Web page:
Tashkent (Uzbek: Toshkent, Тошкент; Russian: Ташкент) is the capital city of Uzbekistan, and is an ancient city on the Great Silk Road from China to Europe. Little remains of the ancient city after the 1966 earthquake and earlier modernisation work following the 1917 revolution. Tashkent is a very Soviet city that has little remaining from its ancient Central Asian past. The city has a mixture of modern new office buildings, hotels, parks and crumbling Soviet style apartment blocks. The streets are generally clean and there are not too many potholes in the city center. Further out, the infrastructure is not so good.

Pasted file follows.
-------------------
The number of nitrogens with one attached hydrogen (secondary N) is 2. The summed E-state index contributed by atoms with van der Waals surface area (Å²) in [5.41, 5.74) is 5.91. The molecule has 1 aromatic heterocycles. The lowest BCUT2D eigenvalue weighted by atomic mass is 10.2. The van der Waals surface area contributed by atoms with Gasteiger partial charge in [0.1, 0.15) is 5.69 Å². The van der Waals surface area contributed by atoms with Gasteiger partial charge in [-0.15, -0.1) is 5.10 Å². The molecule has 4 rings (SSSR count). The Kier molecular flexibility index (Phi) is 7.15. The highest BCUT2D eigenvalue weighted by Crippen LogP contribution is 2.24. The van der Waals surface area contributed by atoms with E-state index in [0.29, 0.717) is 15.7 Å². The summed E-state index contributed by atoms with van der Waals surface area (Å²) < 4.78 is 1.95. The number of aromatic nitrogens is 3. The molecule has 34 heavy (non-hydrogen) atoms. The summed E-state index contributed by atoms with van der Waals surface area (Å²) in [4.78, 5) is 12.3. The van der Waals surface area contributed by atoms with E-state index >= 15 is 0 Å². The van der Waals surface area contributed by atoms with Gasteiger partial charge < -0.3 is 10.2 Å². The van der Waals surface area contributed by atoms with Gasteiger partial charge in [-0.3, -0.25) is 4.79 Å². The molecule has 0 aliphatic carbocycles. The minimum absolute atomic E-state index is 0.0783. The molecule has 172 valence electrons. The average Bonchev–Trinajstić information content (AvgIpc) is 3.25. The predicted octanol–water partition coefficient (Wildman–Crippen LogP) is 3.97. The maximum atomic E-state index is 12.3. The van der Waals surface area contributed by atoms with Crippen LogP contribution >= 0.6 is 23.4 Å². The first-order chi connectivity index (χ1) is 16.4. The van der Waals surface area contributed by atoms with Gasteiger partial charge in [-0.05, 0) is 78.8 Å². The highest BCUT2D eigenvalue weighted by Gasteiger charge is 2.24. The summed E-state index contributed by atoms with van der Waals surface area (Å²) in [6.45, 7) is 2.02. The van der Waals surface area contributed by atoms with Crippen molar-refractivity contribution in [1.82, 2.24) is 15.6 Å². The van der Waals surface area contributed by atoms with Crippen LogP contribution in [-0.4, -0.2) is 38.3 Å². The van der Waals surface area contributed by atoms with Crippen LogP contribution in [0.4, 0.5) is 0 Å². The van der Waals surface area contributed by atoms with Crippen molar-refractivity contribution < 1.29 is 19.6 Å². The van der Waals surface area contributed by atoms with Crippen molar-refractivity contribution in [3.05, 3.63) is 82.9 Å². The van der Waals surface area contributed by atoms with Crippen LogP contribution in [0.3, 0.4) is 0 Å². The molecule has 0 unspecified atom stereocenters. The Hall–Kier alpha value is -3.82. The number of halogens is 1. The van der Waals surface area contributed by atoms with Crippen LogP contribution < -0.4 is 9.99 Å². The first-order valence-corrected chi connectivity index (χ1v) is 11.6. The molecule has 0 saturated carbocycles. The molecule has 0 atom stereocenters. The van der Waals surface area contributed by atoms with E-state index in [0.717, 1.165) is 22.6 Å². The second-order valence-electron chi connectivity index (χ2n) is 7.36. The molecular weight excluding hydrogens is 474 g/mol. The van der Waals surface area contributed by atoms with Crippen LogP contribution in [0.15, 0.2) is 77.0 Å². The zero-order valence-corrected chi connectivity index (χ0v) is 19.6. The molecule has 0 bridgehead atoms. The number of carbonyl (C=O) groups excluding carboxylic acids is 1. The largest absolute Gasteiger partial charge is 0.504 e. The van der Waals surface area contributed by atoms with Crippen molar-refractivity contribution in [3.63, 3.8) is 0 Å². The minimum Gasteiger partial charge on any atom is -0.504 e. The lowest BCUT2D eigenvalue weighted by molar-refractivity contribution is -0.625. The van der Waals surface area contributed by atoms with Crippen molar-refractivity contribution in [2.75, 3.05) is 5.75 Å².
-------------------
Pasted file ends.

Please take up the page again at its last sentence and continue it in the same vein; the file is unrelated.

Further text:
Although Uzbek is now the official language, Russian is the native language for most Tashkent dwellers, although most also speak Uzbek. Most businesses use Russian in their signs, menus and other printed material. Only government institutions use Uzbek as the first language, and even then, many government forms and reports are in Russian, rather than Uzbek. Currently, Uzbek uses the Latin alphabet rather than the Cyrillic that was used during the Soviet Union. This is a source of some confusion for many Uzbeks, especially those of the older generation. Shortly after the fall of the Soviet Union, and Uzbekistan declared independence in 1991, the written Uzbek language was converted back into Latin characters. Many older Uzbeks have difficulty reading the Latin characters. Uzbek is a Turkic language, and while Uzbeks and Turks cannot completely communicate directly, the better educated on both sides can usually find some common understanding. Many of the signs in Tashkent are in Cyrillic. A significant number of Russian words are similar to their English counterparts. Learning the Cyrillic alphabet — which is not as difficult as one might think — will help a traveller to read signs and in restaurants. It is very useful for the casual visitor to Tashkent to learn a few basic Russian or Uzbek words and phrases. If you need to speak English, young people are your best bet, and even then there is no guarantee that they will speak more than very basic English.